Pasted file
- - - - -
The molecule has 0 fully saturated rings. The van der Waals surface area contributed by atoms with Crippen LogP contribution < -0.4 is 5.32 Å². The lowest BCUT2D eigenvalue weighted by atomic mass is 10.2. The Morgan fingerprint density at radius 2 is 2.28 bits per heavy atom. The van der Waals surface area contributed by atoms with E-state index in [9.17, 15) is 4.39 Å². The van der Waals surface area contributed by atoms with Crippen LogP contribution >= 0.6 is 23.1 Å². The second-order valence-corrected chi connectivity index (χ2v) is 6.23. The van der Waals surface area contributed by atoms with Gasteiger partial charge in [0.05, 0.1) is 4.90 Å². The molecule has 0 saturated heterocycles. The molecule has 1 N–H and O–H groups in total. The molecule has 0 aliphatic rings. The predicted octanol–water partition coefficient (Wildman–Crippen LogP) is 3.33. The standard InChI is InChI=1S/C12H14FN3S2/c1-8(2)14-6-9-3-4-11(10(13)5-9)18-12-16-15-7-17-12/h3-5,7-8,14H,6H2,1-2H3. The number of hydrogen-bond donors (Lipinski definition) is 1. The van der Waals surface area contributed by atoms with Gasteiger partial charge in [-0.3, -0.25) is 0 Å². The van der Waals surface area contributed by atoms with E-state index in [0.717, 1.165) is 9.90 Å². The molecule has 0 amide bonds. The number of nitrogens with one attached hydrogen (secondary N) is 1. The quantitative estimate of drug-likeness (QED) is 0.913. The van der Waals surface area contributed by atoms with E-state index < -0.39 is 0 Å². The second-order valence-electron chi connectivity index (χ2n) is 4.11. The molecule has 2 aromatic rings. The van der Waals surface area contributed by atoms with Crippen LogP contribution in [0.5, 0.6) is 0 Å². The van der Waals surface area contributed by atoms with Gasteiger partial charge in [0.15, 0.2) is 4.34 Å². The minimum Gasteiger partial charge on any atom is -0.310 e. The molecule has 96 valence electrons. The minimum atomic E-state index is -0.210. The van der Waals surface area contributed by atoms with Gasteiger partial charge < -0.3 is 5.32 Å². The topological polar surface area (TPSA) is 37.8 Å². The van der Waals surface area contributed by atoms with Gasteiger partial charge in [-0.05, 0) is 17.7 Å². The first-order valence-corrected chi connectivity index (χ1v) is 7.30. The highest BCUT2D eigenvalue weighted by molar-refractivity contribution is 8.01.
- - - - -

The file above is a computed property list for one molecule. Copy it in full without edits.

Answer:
The molecule has 0 fully saturated rings. The van der Waals surface area contributed by atoms with Crippen LogP contribution < -0.4 is 5.32 Å². The lowest BCUT2D eigenvalue weighted by atomic mass is 10.2. The Morgan fingerprint density at radius 2 is 2.28 bits per heavy atom. The van der Waals surface area contributed by atoms with E-state index in [9.17, 15) is 4.39 Å². The van der Waals surface area contributed by atoms with Crippen LogP contribution >= 0.6 is 23.1 Å². The second-order valence-corrected chi connectivity index (χ2v) is 6.23. The van der Waals surface area contributed by atoms with Gasteiger partial charge in [0.05, 0.1) is 4.90 Å². The molecule has 0 saturated heterocycles. The molecule has 1 N–H and O–H groups in total. The molecule has 0 aliphatic rings. The predicted octanol–water partition coefficient (Wildman–Crippen LogP) is 3.33. The standard InChI is InChI=1S/C12H14FN3S2/c1-8(2)14-6-9-3-4-11(10(13)5-9)18-12-16-15-7-17-12/h3-5,7-8,14H,6H2,1-2H3. The number of hydrogen-bond donors (Lipinski definition) is 1. The van der Waals surface area contributed by atoms with Gasteiger partial charge in [-0.3, -0.25) is 0 Å². The van der Waals surface area contributed by atoms with E-state index in [0.717, 1.165) is 9.90 Å². The molecule has 0 amide bonds. The number of nitrogens with one attached hydrogen (secondary N) is 1. The quantitative estimate of drug-likeness (QED) is 0.913. The van der Waals surface area contributed by atoms with E-state index < -0.39 is 0 Å². The second-order valence-electron chi connectivity index (χ2n) is 4.11. The molecule has 2 aromatic rings. The van der Waals surface area contributed by atoms with Crippen LogP contribution in [0.5, 0.6) is 0 Å². The van der Waals surface area contributed by atoms with Gasteiger partial charge in [0.15, 0.2) is 4.34 Å². The minimum Gasteiger partial charge on any atom is -0.310 e. The molecule has 96 valence electrons. The minimum atomic E-state index is -0.210. The van der Waals surface area contributed by atoms with Gasteiger partial charge < -0.3 is 5.32 Å². The topological polar surface area (TPSA) is 37.8 Å². The van der Waals surface area contributed by atoms with Gasteiger partial charge in [-0.05, 0) is 17.7 Å². The first-order valence-corrected chi connectivity index (χ1v) is 7.30. The highest BCUT2D eigenvalue weighted by molar-refractivity contribution is 8.01.